SSTIs in military personnel are rarely associated with severe clinical outcomes. However, they are a major cause of infectious disease morbidity and impose a significant operational and health care burden on the Military Health System (MHS). The epidemiology of SSTIs in the MHS has been described previously.4,5 From 2013 through 2016, the overall incidence of SSTI among active component U.S. military members was 558.2 per 10,000 person-years (p-yrs), approximately 20% higher than that of a similarly aged, non-military population in the U.S.6 Notably, annual incidence rates over the 4-year period declined by 46.6%, mirroring trends of declining7,8 or stabilizing9 rates of SSTIs reported from U.S. civilian hospitals.

This report summarizes the frequencies, rates, and trends of incident diagnoses of SSTIs, overall and by type, among members of the active component of the U.S. Armed Forces from 1 January 2016 through 30 September 2020. In particular, installation-specific SSTI rates for each service’s recruit/trainee population, the military group at highest risk for infection, are reported.

METHODS

The surveillance period was 1 January 2016 to 30 September 2020. The surveillance population included all members of the U.S. Army, Navy, Air Force, or Marine Corps who served in the active component at any time during the surveillance period. The data used in this analysis were derived from the Defense Medical Surveillance System (DMSS), which maintains electronic records of all actively serving U.S. military members’ hospitalizations and ambulatory visits in U.S. military and civilian (contracted/Purchased CareThe TRICARE Health Program is often referred to as purchased care. It is the services we “purchase” through the managed care support contracts.purchased care through the MHS) medical facilities worldwide. Diagnoses recorded in the combat theater of operations were derived from records documented in the Theater Medical Data Store (TMDS). TMDS records were only included if they occurred during an operational deployment.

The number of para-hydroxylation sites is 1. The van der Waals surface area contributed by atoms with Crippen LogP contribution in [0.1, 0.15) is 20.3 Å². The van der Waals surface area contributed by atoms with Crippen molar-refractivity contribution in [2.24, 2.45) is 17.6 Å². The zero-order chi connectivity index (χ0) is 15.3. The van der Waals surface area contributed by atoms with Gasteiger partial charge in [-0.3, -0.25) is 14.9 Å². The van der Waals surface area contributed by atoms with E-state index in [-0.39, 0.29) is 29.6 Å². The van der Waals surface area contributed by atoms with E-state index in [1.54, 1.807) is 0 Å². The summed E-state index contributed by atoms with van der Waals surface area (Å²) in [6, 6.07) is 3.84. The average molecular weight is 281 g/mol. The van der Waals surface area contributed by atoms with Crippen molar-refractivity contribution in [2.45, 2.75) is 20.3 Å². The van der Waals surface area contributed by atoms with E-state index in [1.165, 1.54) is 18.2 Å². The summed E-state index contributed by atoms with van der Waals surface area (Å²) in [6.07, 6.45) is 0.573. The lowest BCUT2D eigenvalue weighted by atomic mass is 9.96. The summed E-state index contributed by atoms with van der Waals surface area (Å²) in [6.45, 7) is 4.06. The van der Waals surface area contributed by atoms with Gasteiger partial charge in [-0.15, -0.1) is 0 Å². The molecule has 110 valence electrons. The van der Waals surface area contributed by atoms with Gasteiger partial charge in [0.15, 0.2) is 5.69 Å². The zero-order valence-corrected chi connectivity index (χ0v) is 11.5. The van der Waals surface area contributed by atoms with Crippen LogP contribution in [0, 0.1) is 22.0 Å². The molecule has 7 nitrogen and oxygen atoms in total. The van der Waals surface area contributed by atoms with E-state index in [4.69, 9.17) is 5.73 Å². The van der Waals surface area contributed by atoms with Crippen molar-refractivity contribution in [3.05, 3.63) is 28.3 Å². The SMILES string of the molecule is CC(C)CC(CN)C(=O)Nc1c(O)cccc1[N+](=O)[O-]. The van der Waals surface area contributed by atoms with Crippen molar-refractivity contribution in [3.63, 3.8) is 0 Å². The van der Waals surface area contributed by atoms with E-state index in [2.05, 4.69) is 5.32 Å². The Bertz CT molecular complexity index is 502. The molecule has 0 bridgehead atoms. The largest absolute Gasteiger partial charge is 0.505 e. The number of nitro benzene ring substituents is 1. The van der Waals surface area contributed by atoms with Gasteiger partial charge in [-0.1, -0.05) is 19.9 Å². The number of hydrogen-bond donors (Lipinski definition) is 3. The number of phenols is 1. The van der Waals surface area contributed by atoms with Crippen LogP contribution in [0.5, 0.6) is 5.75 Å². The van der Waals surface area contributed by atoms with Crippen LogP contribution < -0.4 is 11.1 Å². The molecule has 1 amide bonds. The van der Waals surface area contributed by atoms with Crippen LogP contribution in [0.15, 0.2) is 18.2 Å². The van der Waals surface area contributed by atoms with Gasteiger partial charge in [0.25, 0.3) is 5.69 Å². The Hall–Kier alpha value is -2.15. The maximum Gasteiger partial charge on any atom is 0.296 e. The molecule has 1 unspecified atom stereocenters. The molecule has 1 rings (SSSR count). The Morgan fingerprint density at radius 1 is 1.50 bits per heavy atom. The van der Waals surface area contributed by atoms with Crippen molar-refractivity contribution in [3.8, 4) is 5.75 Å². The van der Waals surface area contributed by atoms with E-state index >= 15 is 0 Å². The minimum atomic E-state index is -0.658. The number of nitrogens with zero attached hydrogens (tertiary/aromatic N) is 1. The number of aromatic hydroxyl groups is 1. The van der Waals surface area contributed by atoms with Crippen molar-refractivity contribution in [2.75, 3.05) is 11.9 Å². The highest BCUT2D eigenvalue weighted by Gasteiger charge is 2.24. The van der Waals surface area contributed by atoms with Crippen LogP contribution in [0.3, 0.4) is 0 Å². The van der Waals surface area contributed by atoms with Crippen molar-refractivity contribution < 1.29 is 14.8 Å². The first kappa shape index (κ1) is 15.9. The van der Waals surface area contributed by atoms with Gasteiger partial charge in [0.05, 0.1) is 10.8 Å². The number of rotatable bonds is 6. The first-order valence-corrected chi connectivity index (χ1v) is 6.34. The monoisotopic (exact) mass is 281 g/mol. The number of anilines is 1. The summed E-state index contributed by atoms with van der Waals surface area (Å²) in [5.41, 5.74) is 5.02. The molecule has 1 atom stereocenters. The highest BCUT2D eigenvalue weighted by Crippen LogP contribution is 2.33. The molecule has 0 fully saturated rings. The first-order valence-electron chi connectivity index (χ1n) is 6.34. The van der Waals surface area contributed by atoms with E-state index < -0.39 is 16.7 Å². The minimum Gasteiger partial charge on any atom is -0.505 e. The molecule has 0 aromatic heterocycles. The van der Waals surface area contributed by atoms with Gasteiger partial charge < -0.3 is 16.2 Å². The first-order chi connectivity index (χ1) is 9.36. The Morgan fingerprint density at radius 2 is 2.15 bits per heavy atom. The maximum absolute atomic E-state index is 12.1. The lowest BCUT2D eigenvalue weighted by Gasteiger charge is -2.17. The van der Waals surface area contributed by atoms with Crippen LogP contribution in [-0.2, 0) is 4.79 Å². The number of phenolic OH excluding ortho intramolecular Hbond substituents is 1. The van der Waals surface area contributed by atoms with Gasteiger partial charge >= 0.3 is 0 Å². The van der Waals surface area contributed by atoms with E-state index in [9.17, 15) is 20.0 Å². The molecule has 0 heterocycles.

For surveillance purposes, cases of SSTI were identified from records of hospitalizations, ambulatory visits, and in-theater medical encounters that included diagnostic codes (ICD-9 and ICD-10) specific for SSTI (Table 1). Incident cases of SSTI were defined by hospitalization records with case-defining diagnostic codes in the primary or secondary diagnostic position or by ambulatory or in-theater visit records with case-defining diagnostic codes in the first diagnostic position. An individual could account for multiple incident cases (i.e., recurrent SSTI) if there were more than 30 days between the dates of consecutive incident case-defining encounters. Rates of SSTIs diagnosed in inpatient or outpatient settings were calculated using non-deployed person time. SSTIs occurring during deployments were analyzed separately from inpatient and outpatient cases using the same 30-day incidence rule, and rates of SSTIs occurring during deployments were calculated using deployed person time.

Because SSTI can progress in clinical severity, case-defining diagnoses from hospitalization records were prioritized over those from outpatient records in characterizing incident cases. Thus, if a service member had two or more case-defining encounters for SSTI that occurred within 30 days of each other, an inpatient diagnosis was prioritized over an outpatient diagnosis. In addition, case-defining diagnoses were prioritized by their presumed severity as follows: cellulitis/abscess, erysipelas, carbuncle/furuncle, and “other” (e.g., folliculitis, impetigo, pyoderma, pyogenic granuloma).